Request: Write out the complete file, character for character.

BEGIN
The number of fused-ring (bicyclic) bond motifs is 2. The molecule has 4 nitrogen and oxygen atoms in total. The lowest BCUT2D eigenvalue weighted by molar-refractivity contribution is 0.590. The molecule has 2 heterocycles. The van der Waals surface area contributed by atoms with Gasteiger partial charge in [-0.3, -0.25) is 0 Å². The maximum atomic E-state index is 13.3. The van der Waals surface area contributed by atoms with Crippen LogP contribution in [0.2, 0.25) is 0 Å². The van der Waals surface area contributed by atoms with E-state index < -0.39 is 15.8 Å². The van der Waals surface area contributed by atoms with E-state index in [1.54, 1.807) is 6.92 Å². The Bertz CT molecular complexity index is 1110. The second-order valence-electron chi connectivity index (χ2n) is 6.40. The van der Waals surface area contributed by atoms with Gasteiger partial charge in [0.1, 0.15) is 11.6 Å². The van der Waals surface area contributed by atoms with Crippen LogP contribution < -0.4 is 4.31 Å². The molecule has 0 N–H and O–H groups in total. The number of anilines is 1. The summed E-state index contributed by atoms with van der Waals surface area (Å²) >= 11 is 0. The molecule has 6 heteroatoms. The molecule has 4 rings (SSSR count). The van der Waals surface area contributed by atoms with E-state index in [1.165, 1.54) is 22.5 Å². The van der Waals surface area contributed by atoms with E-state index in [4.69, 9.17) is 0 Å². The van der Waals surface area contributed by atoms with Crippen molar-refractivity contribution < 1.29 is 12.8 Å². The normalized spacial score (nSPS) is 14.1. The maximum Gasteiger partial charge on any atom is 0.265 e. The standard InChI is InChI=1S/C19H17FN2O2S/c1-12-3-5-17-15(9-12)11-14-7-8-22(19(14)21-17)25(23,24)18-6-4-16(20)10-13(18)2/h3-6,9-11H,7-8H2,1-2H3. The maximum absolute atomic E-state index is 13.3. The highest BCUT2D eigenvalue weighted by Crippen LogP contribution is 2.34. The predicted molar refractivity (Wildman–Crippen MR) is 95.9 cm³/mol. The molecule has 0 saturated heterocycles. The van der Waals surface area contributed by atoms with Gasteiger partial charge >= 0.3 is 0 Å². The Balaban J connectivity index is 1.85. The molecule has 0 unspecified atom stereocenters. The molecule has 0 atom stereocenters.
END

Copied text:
The number of fused-ring (bicyclic) bond motifs is 2. The molecule has 4 nitrogen and oxygen atoms in total. The lowest BCUT2D eigenvalue weighted by molar-refractivity contribution is 0.590. The molecule has 2 heterocycles. The van der Waals surface area contributed by atoms with Gasteiger partial charge in [-0.3, -0.25) is 0 Å². The maximum atomic E-state index is 13.3. The van der Waals surface area contributed by atoms with Crippen LogP contribution in [0.2, 0.25) is 0 Å². The van der Waals surface area contributed by atoms with E-state index < -0.39 is 15.8 Å². The van der Waals surface area contributed by atoms with E-state index in [1.54, 1.807) is 6.92 Å². The Bertz CT molecular complexity index is 1110. The second-order valence-electron chi connectivity index (χ2n) is 6.40. The van der Waals surface area contributed by atoms with Gasteiger partial charge in [0.1, 0.15) is 11.6 Å². The van der Waals surface area contributed by atoms with Crippen LogP contribution < -0.4 is 4.31 Å². The molecule has 0 N–H and O–H groups in total. The number of anilines is 1. The summed E-state index contributed by atoms with van der Waals surface area (Å²) >= 11 is 0. The molecule has 6 heteroatoms. The molecule has 4 rings (SSSR count). The van der Waals surface area contributed by atoms with E-state index in [1.165, 1.54) is 22.5 Å². The van der Waals surface area contributed by atoms with E-state index in [4.69, 9.17) is 0 Å². The van der Waals surface area contributed by atoms with Crippen molar-refractivity contribution < 1.29 is 12.8 Å². The normalized spacial score (nSPS) is 14.1. The maximum Gasteiger partial charge on any atom is 0.265 e. The standard InChI is InChI=1S/C19H17FN2O2S/c1-12-3-5-17-15(9-12)11-14-7-8-22(19(14)21-17)25(23,24)18-6-4-16(20)10-13(18)2/h3-6,9-11H,7-8H2,1-2H3. The maximum absolute atomic E-state index is 13.3. The highest BCUT2D eigenvalue weighted by Crippen LogP contribution is 2.34. The predicted molar refractivity (Wildman–Crippen MR) is 95.9 cm³/mol. The molecule has 0 saturated heterocycles. The van der Waals surface area contributed by atoms with Gasteiger partial charge >= 0.3 is 0 Å². The Balaban J connectivity index is 1.85. The molecule has 0 unspecified atom stereocenters. The molecule has 0 atom stereocenters.